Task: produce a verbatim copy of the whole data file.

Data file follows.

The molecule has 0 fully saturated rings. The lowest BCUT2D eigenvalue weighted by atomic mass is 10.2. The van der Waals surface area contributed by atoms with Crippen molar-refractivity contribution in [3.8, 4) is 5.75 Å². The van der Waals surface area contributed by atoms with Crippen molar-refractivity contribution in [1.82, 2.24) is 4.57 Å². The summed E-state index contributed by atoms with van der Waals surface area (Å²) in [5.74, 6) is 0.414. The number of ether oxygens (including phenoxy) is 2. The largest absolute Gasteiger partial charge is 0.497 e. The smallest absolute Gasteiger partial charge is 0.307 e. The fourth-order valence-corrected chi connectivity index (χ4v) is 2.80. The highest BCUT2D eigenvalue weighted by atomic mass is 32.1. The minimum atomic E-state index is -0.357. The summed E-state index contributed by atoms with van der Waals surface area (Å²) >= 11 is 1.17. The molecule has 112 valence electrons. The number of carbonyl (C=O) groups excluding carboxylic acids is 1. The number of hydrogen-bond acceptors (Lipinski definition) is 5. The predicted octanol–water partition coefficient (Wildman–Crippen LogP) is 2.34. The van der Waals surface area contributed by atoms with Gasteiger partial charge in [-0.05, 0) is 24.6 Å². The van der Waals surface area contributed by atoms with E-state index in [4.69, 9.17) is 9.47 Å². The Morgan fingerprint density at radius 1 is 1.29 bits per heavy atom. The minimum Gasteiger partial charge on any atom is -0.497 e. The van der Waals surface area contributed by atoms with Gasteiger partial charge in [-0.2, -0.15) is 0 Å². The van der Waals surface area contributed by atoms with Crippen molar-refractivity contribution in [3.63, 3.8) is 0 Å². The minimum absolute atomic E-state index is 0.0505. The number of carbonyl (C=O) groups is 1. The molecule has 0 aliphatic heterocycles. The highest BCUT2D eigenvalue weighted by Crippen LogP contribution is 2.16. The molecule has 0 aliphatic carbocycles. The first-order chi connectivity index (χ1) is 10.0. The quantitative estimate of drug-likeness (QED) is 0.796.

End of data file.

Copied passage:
The molecule has 0 fully saturated rings. The lowest BCUT2D eigenvalue weighted by atomic mass is 10.2. The van der Waals surface area contributed by atoms with Crippen molar-refractivity contribution in [3.8, 4) is 5.75 Å². The van der Waals surface area contributed by atoms with Crippen molar-refractivity contribution in [1.82, 2.24) is 4.57 Å². The summed E-state index contributed by atoms with van der Waals surface area (Å²) in [5.74, 6) is 0.414. The number of ether oxygens (including phenoxy) is 2. The largest absolute Gasteiger partial charge is 0.497 e. The smallest absolute Gasteiger partial charge is 0.307 e. The fourth-order valence-corrected chi connectivity index (χ4v) is 2.80. The highest BCUT2D eigenvalue weighted by atomic mass is 32.1. The minimum atomic E-state index is -0.357. The summed E-state index contributed by atoms with van der Waals surface area (Å²) >= 11 is 1.17. The molecule has 112 valence electrons. The number of carbonyl (C=O) groups excluding carboxylic acids is 1. The number of hydrogen-bond acceptors (Lipinski definition) is 5. The predicted octanol–water partition coefficient (Wildman–Crippen LogP) is 2.34. The van der Waals surface area contributed by atoms with Gasteiger partial charge in [-0.05, 0) is 24.6 Å². The van der Waals surface area contributed by atoms with E-state index in [4.69, 9.17) is 9.47 Å². The Morgan fingerprint density at radius 1 is 1.29 bits per heavy atom. The minimum Gasteiger partial charge on any atom is -0.497 e. The van der Waals surface area contributed by atoms with Gasteiger partial charge in [-0.2, -0.15) is 0 Å². The van der Waals surface area contributed by atoms with Crippen molar-refractivity contribution in [3.63, 3.8) is 0 Å². The minimum absolute atomic E-state index is 0.0505. The number of carbonyl (C=O) groups is 1. The molecule has 0 aliphatic heterocycles. The highest BCUT2D eigenvalue weighted by Crippen LogP contribution is 2.16. The molecule has 0 aliphatic carbocycles. The first-order chi connectivity index (χ1) is 10.0. The quantitative estimate of drug-likeness (QED) is 0.796.